4. For AI projects, it is better to give developers and data engineers additional time for experimentation and prototyping. As this is a relatively new technology with many different models and tools appearing every day, technical specialists may need some time to select the best possible AI tech stack and then test their assumptions about some technologies or sets of technologies.

AI is constantly evolving

As we’ve mentioned prior, AI is getting better every day with new models and other advancements. Therefore, to keep up with other similar products, PMs must make sure engineers in their team choose the latest proven technologies.

Difficult to predict the exact ROI for AI product

The impact of adopting AI tends to have a more long-term effect rather than an instant one because AI systems often require time to learn and improve. They become more effective as they gather more data and undergo iterations of training and refinement. Moreover, people and organizations need time to adapt to new AI-driven processes and technologies. There may be resistance or challenges in integrating AI into workflows, which takes time to overcome.

Now that it’s more clear what sets AI projects apart from traditional ones, here are some ways you can avoid the hidden pitfalls and make your project a success.

Project management strategies for AI development

You may already have some ideas about what to do with your AI project based on what we've discussed. However, let's take a closer look at some of the strategies we recommend for PMs with little experience in AI projects.

Assess your resources for AI requirements

AI is not a 100% fit for every business. Model training requires a lot of quality data, but also computing resources that not every company can afford. So before jumping into this undoubtedly revolutionary and powerful technology, PMs should consider whether there are cheaper and more resource-efficient alternatives that can solve the problem at hand just as effectively. Even within AI, there are more complex and simpler models for adoption. The simpler the solution, the better.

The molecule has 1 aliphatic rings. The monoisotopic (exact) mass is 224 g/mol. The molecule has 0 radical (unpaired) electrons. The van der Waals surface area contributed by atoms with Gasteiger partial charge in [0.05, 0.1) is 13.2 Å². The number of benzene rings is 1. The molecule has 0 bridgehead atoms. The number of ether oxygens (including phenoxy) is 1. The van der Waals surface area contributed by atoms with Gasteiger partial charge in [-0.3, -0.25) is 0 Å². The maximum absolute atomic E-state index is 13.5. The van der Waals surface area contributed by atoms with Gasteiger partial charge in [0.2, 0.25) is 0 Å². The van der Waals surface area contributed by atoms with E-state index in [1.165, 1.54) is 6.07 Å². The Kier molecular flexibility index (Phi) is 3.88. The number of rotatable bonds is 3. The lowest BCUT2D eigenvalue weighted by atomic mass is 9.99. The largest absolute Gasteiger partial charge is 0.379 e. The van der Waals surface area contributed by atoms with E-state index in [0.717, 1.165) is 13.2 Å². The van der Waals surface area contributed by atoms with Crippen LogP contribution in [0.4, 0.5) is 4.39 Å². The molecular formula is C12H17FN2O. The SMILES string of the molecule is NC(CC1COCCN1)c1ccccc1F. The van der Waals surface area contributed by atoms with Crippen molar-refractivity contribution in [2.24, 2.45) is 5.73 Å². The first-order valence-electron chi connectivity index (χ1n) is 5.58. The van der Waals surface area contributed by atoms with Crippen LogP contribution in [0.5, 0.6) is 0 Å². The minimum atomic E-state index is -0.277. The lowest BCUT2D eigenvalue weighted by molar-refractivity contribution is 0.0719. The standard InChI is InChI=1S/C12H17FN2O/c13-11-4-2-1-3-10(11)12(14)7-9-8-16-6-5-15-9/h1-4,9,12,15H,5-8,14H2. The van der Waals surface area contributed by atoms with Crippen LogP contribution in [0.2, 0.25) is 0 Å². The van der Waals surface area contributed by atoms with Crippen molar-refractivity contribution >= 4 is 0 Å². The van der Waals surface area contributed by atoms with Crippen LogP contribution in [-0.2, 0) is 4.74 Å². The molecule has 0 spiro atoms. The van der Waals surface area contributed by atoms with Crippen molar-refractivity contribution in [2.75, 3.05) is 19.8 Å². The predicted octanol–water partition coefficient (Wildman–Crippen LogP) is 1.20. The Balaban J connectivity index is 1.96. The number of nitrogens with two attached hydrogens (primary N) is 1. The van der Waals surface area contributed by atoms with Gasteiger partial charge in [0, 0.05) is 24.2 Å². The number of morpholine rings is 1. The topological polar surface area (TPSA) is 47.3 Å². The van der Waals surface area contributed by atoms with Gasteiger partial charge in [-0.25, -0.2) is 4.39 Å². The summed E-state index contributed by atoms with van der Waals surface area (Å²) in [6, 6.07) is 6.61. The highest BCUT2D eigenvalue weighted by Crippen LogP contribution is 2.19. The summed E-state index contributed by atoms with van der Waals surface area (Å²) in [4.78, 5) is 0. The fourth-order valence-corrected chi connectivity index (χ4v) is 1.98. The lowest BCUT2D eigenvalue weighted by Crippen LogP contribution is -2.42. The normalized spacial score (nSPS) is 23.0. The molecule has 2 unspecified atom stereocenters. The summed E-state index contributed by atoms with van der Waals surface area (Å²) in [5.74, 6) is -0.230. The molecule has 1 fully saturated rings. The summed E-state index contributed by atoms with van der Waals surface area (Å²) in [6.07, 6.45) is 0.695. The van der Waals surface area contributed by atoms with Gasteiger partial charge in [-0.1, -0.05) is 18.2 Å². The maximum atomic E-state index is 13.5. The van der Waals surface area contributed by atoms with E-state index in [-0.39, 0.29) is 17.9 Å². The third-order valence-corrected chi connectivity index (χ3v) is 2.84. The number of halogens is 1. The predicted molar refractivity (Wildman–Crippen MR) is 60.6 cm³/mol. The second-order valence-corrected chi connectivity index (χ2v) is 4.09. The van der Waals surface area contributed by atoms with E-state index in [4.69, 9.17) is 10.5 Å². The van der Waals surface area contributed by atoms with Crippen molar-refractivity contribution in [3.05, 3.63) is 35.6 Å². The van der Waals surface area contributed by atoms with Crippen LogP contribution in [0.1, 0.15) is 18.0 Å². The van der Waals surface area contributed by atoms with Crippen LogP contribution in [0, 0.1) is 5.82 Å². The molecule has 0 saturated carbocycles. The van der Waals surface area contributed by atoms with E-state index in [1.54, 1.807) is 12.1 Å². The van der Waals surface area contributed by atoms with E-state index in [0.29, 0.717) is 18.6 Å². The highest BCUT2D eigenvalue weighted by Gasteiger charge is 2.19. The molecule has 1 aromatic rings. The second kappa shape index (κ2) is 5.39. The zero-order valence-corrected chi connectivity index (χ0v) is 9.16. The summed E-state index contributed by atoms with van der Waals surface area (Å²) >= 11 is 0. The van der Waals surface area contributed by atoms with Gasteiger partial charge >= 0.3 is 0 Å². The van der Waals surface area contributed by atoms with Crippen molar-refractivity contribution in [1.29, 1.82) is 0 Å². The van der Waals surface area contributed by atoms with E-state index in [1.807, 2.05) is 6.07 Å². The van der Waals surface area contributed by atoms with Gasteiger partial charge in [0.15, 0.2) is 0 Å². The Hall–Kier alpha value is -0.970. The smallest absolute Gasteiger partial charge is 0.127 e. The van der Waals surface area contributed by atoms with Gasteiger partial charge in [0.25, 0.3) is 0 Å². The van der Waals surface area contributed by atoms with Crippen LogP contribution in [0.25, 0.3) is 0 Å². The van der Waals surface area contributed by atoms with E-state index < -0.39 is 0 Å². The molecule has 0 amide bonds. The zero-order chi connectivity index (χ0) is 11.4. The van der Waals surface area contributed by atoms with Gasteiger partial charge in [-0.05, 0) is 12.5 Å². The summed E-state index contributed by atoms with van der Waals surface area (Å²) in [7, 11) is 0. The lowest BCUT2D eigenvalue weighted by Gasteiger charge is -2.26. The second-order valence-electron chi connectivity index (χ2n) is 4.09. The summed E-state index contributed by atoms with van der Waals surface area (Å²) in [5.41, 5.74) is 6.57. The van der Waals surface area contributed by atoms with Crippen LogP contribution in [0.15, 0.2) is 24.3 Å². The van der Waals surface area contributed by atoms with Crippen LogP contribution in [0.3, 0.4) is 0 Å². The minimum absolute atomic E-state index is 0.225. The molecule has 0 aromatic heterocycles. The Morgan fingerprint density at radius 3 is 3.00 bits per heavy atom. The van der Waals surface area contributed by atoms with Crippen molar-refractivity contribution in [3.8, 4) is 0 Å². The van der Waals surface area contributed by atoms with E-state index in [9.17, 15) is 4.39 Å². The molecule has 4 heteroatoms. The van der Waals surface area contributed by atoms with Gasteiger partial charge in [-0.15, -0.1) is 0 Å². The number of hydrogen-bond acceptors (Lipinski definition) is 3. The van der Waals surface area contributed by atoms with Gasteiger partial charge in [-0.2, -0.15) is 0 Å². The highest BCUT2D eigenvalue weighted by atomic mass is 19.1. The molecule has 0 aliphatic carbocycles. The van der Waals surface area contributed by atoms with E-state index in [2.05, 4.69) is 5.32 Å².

For example, some small businesses don't need to implement AI-powered chatbots when a much cheaper automated email response system could be just as effective at freeing up human customer service agents.

Have realistic expectations

The media hype around AI can lead to unrealistic expectations among stakeholders. It's the PM's responsibility to explain the capabilities of the AI tool to stakeholders and what they should expect from it before they test it.

Let's say the management of a small local bank decides to implement an AI-powered chatbot in the bank's app. The project manager's job, in this case, would be to stress that while the chatbot can efficiently handle routine banking queries and transactions, it won’t be able to handle complex financial issues or provide personalized financial advice like a human banker.

The situation with data is even more delicate than the previous paragraph might suggest. The data source on which the models are trained and the rights to use it are even more important than the quantity and quality. AI is a relatively new technology, so the laws and regulations to cover all aspects of data use are yet to be released. As new regulations (such as the European Parliament's Artificial Intelligence Act) may appear at any time, it's better to have a legal advisor to help you understand what data you can use and how. Another option is to use some “free” datasets from this list.

For more information, read our article on AI compliance and strategies for managing it.

Understand the life cycle for AI development

We’ve already mentioned some differences between traditional and AI lifecycles. Still, let’s talk more about the importance of the minimum viable product (MVP) in AI development.